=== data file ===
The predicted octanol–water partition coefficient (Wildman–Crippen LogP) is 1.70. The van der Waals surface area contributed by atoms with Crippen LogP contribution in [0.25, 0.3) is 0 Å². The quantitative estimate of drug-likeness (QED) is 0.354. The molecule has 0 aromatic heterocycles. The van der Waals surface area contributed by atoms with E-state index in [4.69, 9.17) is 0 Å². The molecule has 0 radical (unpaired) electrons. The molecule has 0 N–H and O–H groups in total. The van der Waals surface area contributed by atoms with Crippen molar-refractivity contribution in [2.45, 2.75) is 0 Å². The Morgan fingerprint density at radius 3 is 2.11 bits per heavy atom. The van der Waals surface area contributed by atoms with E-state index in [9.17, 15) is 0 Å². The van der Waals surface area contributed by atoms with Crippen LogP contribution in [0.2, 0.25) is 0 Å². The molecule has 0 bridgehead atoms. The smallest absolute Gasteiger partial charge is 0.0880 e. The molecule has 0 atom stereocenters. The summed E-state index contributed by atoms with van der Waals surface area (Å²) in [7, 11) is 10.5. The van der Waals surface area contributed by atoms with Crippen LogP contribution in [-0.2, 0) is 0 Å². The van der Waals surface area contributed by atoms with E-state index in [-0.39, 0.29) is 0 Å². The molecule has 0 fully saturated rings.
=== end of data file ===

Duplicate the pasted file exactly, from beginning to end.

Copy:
The predicted octanol–water partition coefficient (Wildman–Crippen LogP) is 1.70. The van der Waals surface area contributed by atoms with Crippen LogP contribution in [0.25, 0.3) is 0 Å². The quantitative estimate of drug-likeness (QED) is 0.354. The molecule has 0 aromatic heterocycles. The van der Waals surface area contributed by atoms with E-state index in [4.69, 9.17) is 0 Å². The molecule has 0 radical (unpaired) electrons. The molecule has 0 N–H and O–H groups in total. The van der Waals surface area contributed by atoms with Crippen molar-refractivity contribution in [2.45, 2.75) is 0 Å². The Morgan fingerprint density at radius 3 is 2.11 bits per heavy atom. The van der Waals surface area contributed by atoms with E-state index in [9.17, 15) is 0 Å². The van der Waals surface area contributed by atoms with Crippen LogP contribution in [0.2, 0.25) is 0 Å². The molecule has 0 bridgehead atoms. The smallest absolute Gasteiger partial charge is 0.0880 e. The molecule has 0 atom stereocenters. The summed E-state index contributed by atoms with van der Waals surface area (Å²) in [7, 11) is 10.5. The van der Waals surface area contributed by atoms with Crippen LogP contribution in [-0.2, 0) is 0 Å². The van der Waals surface area contributed by atoms with E-state index in [-0.39, 0.29) is 0 Å². The molecule has 0 fully saturated rings.